The Pope left.
The boxes stayed.
Edit: here's one of several pics I took: (see edit 2 below for link) anyone recognize it? Interestingly enough, the nuclear and chemical detection boxes were labeled...
Edit 2: direct photo link: https://s3.amazonaws.com/f.cl.ly/items/1X2f2i1M2P0e0n322r1X/...
EDIT: Thanks! I would really be interested in a crowdsourced wiki-style database of these. If nothing else, submit them to Wikimedia commons with coordinates.
Although now that I've said that, I don't recall what happens when it's using multiple channels for packet data.
The only exception for 3G is China with its TD-SCDMA standard. Everywhere else, 3G is FDD.
For 4G, there is a TDD variant. It's mostly used in China and on some specific high bands (2.3/2.5 GHz around Wifi, 3.5 GHz). But in western countries when one use 4G it's FDD.
OpenBTS is basically an opensource cell phone tower software stack.
You phone supports older protocols for backwards compatibility as you roam. You can instruct your tower to broadcast on an older protocol, like 2G. 2G has this hilarious design flaw that the tower tells the cellphone which tower has the strongest signal. So you claim that you have super amazing signal. 2G's cryptography is broken wide open, worse then DES. So this little cell tower running on a laptop and a digital radio system has just MITM'd your phone (and everyone else) who's network it is impersonating.
I expect/assume this is the general design (which hopefully significant refinement) of most Stringray devices.
Also, do you even need to break any cryptography / MITM, or can you just be your own base station that happens to be called "AT&T"?
Since digital, handsets validate the tower they are talking too, this info is stored on sim or device depending on model. So to intercept 2g, there is some work
Can't go trusting those handsets now can we?
Given the technical skill shown in some of the Snowden leaks, it seems to be all but a given that these blobs are compromised from the factory by three-letter agencies. It's somewhat amusing watching the overt rhetoric of the FBI "crypto war" when the majority of even technical people make far less of a fuss over covert exploitation, which has the dual benefits of being pretty much ubiquitous and plausibly deniable. One NSL to Intel and Qualcomm, or better yet, one call to an executive with the loyalty of a few "patriotic" employees, the secret is safe, and everyone is pwned by default.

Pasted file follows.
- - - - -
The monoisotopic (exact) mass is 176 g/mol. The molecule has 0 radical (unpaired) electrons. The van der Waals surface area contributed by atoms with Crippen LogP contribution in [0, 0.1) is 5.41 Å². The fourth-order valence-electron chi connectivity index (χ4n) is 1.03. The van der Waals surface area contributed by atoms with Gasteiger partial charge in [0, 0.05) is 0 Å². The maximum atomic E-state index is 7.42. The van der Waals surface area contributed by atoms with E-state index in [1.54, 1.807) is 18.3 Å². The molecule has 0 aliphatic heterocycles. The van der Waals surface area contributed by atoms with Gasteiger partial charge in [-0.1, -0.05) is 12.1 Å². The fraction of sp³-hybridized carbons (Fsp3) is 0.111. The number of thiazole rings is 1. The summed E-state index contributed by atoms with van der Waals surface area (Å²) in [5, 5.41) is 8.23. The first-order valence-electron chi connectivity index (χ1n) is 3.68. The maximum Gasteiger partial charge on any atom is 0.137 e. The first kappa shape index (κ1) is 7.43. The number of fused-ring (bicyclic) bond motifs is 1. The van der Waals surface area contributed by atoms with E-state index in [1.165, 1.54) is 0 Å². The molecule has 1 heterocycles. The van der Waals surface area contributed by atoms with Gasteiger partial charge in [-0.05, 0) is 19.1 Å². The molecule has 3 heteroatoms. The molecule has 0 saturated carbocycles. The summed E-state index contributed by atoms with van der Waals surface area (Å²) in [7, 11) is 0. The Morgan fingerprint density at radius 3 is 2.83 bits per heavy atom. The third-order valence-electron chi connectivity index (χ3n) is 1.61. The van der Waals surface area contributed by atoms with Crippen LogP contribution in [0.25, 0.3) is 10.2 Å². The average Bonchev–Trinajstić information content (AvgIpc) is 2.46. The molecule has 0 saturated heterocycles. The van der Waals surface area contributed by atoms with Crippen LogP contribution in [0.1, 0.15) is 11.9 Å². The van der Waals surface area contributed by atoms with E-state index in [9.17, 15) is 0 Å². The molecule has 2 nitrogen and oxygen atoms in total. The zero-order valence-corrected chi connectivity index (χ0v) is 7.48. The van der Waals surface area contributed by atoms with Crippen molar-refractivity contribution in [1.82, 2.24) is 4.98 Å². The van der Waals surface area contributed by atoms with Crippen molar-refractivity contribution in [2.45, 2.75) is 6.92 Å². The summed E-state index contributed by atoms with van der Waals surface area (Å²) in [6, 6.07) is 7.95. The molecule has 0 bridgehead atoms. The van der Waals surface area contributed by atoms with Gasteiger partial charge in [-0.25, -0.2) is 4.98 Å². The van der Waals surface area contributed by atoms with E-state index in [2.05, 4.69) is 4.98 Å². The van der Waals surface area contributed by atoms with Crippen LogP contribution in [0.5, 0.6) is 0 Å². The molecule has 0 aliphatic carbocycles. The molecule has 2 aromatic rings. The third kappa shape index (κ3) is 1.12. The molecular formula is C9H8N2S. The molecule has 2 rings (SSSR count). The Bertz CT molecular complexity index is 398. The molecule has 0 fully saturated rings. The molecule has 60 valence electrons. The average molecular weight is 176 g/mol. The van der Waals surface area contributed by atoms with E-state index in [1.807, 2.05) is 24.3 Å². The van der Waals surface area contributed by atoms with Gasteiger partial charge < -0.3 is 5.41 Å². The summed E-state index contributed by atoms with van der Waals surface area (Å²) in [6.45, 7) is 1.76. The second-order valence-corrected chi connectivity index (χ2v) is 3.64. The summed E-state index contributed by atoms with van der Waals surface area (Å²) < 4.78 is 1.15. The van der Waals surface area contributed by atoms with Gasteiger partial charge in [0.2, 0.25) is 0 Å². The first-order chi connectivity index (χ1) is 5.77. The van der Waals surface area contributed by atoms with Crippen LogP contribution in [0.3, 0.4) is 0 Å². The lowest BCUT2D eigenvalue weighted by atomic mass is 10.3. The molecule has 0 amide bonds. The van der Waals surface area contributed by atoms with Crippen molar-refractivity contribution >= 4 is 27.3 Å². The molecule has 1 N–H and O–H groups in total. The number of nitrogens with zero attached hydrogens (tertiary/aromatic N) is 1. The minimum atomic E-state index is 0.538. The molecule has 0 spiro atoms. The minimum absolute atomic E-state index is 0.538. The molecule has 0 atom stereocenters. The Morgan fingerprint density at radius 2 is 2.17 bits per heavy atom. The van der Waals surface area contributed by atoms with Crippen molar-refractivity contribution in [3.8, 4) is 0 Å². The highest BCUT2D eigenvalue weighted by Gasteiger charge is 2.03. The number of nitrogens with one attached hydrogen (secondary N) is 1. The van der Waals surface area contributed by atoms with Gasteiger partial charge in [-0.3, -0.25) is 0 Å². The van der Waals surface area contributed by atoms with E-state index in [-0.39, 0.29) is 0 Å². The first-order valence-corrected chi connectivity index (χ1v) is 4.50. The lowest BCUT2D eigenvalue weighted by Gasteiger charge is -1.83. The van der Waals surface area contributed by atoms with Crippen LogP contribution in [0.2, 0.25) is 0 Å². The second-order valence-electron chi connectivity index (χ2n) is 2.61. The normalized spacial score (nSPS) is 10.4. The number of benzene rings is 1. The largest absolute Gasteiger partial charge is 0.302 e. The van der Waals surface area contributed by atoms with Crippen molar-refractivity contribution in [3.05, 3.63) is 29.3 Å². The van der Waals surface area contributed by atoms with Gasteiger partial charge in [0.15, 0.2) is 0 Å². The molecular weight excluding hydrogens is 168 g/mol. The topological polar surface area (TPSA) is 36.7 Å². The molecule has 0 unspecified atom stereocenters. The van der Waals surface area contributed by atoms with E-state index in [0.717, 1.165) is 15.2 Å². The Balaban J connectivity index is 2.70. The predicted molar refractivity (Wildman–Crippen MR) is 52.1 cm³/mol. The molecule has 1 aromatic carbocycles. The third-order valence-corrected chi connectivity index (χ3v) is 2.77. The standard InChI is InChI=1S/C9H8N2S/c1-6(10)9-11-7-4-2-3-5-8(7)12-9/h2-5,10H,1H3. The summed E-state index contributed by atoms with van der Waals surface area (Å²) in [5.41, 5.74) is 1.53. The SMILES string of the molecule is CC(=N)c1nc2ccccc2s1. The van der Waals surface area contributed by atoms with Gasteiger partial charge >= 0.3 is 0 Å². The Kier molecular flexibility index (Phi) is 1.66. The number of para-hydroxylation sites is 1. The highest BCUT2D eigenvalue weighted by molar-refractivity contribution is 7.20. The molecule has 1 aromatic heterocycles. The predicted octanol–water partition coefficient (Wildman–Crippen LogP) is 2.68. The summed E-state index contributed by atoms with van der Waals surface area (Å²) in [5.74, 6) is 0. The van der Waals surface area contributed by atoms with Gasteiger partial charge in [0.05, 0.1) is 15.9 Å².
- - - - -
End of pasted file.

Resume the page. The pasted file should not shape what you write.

It is basically impossible to use a modern computing stack without trusting someone's proprietary blob, and the general population has little to no care about attacks at a level that they really don't understand. That's probably why all the press is on this crypto rhetoric to begin with.
Sounds like what John Young said today on cypherpunks mailing list and something I don't see the public nor the all actors involved this "crypto c̶i̶r̶c̶u̶s̶ war" shedding light on soon:
"Kill metadata and other crypto-issue-overdone diversions.
Metadata and other crypto-workarounds resulted from the
crypto wars of the 1990s which were bragged to be won
rather than faked out.
The fake-out was orchestrated by some of the very same
crypto warriors claiming to be against gov-controlled crypto.
A way to identify them is to note who rose to prominence and
wealth in crypto com-edu-org. Still at it, ratcheting up the need
for ever more crypto, acknowledging the workarounds but, but,
but: Let's Encrypt, HTTPS-HTS everywhere, secure drops,
freedom of the press and courage foundations, Snowden
talks and tweets, FISC amicus curiea, POTUS and TLA advisories,
industry lobbyists, dual hats riding the crypto gravy train and
more likely, the subway out of sight.
The money and prestige to be gained by working all sides of
the crypto phony war is, as Greenwald crows of Omidyar's $250M
Cell phones have SIM cards with an ID and a secret key. Cell service providers have a database of these SIM associations. Cell phones encrypt IP packets in their entirety with the symmetric key and send it as the payload of some cell protocol packet that might expose my ID, if anything. Assuming the cell provider is secure and not on the dark side, this is the safest part of my my packet's trip.
I don't understand how a cell-site simulator could see what websites I visit, much less the messages I send, without knowing my key. And it's not like one could trick my phone into thinking it's the actual cell site, because it won't be able to respond to my transmission with a message that my key can decrypt.